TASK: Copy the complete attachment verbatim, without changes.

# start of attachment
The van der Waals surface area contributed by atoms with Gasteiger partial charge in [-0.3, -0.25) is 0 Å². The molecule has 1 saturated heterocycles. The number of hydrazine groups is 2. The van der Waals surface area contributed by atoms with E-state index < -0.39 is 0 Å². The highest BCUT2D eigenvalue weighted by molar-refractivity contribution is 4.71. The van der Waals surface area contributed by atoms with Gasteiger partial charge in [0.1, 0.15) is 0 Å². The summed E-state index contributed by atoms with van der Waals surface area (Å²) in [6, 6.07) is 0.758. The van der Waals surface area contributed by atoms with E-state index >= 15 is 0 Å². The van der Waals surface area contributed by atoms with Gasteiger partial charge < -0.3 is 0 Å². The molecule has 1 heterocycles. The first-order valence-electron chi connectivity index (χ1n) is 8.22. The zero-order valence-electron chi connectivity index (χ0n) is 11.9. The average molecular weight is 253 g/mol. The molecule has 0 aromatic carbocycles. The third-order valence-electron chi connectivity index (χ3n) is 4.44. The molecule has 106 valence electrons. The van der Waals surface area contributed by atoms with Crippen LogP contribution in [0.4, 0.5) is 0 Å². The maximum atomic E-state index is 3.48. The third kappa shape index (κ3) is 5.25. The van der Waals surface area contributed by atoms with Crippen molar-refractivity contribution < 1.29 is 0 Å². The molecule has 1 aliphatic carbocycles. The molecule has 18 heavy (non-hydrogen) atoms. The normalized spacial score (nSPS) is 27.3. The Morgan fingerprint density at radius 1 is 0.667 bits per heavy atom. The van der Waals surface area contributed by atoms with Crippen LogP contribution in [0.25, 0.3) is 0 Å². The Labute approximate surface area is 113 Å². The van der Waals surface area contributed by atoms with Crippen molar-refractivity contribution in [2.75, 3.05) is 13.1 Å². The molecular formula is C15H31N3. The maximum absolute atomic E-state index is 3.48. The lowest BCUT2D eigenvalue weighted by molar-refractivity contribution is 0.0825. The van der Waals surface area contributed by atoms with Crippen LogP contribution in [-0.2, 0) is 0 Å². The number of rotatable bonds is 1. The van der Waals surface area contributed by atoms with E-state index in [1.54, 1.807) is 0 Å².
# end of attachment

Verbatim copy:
The van der Waals surface area contributed by atoms with Gasteiger partial charge in [-0.3, -0.25) is 0 Å². The molecule has 1 saturated heterocycles. The number of hydrazine groups is 2. The van der Waals surface area contributed by atoms with E-state index < -0.39 is 0 Å². The highest BCUT2D eigenvalue weighted by molar-refractivity contribution is 4.71. The van der Waals surface area contributed by atoms with Gasteiger partial charge in [0.1, 0.15) is 0 Å². The summed E-state index contributed by atoms with van der Waals surface area (Å²) in [6, 6.07) is 0.758. The van der Waals surface area contributed by atoms with E-state index >= 15 is 0 Å². The van der Waals surface area contributed by atoms with Gasteiger partial charge < -0.3 is 0 Å². The molecule has 1 heterocycles. The first-order valence-electron chi connectivity index (χ1n) is 8.22. The zero-order valence-electron chi connectivity index (χ0n) is 11.9. The average molecular weight is 253 g/mol. The molecule has 0 aromatic carbocycles. The third-order valence-electron chi connectivity index (χ3n) is 4.44. The molecule has 106 valence electrons. The van der Waals surface area contributed by atoms with Crippen LogP contribution in [0.4, 0.5) is 0 Å². The maximum atomic E-state index is 3.48. The third kappa shape index (κ3) is 5.25. The van der Waals surface area contributed by atoms with Crippen molar-refractivity contribution < 1.29 is 0 Å². The molecule has 1 aliphatic carbocycles. The molecule has 18 heavy (non-hydrogen) atoms. The normalized spacial score (nSPS) is 27.3. The Morgan fingerprint density at radius 1 is 0.667 bits per heavy atom. The van der Waals surface area contributed by atoms with Crippen LogP contribution in [0.25, 0.3) is 0 Å². The Labute approximate surface area is 113 Å². The van der Waals surface area contributed by atoms with Crippen molar-refractivity contribution in [2.75, 3.05) is 13.1 Å². The molecular formula is C15H31N3. The maximum absolute atomic E-state index is 3.48. The lowest BCUT2D eigenvalue weighted by molar-refractivity contribution is 0.0825. The van der Waals surface area contributed by atoms with Crippen LogP contribution in [-0.2, 0) is 0 Å². The number of rotatable bonds is 1. The van der Waals surface area contributed by atoms with E-state index in [1.54, 1.807) is 0 Å².